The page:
Death tolls and economic losses from natural hazards continue to rise in many parts of the world. Only in 2018 they caused almost 12000 deaths across the world and over 130 US billion dollars of economic losses (CRED, 2018). European states are experiencing a continuous and significant burden from multiple natural disasters (Wolfgang et al., 2019): in 2016 Germany, Belgium, and Switzerland have been hit by a series of flash floods and storms causing over $2.2 billion in losses; in 2013 Storm Xaver caused to northern Europe at least 15 fatalities, dozens of injured, and more than €800 million total economic losses (e.g. Rucińska, D., 2019); the July-August 2003 European heat wave that caused a total of 70,000 deaths (e.g. Russo et al., 2019; Bouchama, 2004).
A combination of several factors contribute to explain the increasing social and economic toll caused by natural hazards: increase in exposed assets, i.e. rising population and capital at risk (e.g. Visser et al., 2014), effects of anthropogenic climate change on climatic extremes (e.g. Donat et al., 2016; Bouwer, 2011), better impact reporting procedures (e.g. Doktycz and Abkowitz, 2019).
International agreements on disaster loss reduction (Sendai Framework for Disaster Risk Reduction 2015–2030) explicitly recognizes the benefits of multi-hazard early warning and forecasting systems (MHEW&F-S)”. In 2017 Member States of the United Nations stated the deemed need of MHEW&F-S and agreed on its the definition as integrated system that “address several hazards and/or impacts of similar or different type in contexts where hazardous events may occur alone, simultaneously, cascadingly or cumulatively over time, and taking into account the potential interrelated effects” (UNISDR, 2017). Here the term early warning (EW) is extend with the term forecasting (&F) to explicitly acknowledge that each hazard have a specific forecast lead time which can varies from minutes/hours for flash-floods, days for pluvial floods or heat/cold waves, to months for drought hazard. The scientific community also agree in the need of novel approaches and local scale models for assessing impacts caused by climate change (e.g. Schewe et al., 2019). In order to answer to this call and to move towards a rigorous framework for multi-hazard risk assessment in this project I propose to implement a novel local scale multi-hazard impact-centered forecasting system. It aims to:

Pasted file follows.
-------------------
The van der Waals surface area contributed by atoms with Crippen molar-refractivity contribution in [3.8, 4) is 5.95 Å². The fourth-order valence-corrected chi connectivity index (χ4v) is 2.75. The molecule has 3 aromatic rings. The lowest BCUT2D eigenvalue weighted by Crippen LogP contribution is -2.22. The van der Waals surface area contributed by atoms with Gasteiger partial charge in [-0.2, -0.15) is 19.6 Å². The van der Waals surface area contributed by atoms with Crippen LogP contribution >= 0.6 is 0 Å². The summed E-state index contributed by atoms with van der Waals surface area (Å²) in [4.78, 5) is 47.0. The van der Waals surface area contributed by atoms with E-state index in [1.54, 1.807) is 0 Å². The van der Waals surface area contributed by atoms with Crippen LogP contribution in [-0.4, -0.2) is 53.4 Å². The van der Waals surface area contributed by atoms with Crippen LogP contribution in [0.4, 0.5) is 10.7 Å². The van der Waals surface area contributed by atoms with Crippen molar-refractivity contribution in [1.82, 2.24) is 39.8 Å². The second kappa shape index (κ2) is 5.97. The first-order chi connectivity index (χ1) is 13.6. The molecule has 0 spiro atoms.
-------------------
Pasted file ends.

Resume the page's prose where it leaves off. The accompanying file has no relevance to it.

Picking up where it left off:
· Quantify the three fundamental components of the risk, i.e. hazard, exposure, and vulnerability, and to combine them in a multi-hazard framework, exploiting the most recent dataset and the more appropriate models;
· Provide timely effective warnings (not just of the hazards but also) of the most probable sectorial impacts that may be triggered by multiple hazard conditions.
The system will be unique and novel because it will be the first operative system for multi-risk quantification including:
· a local high-resolution meteorological forecasting system with operationally runs at 1 km resolution capable to explicitly model convective phenomena;
· a detailed and component-based open-source framework for multi-hazard quantification, locally and automatically calibrated for estimating the probability of occurrence of floods, droughts, shallow-landslides/debris-flow, heatwave/coldwaves and windstorms;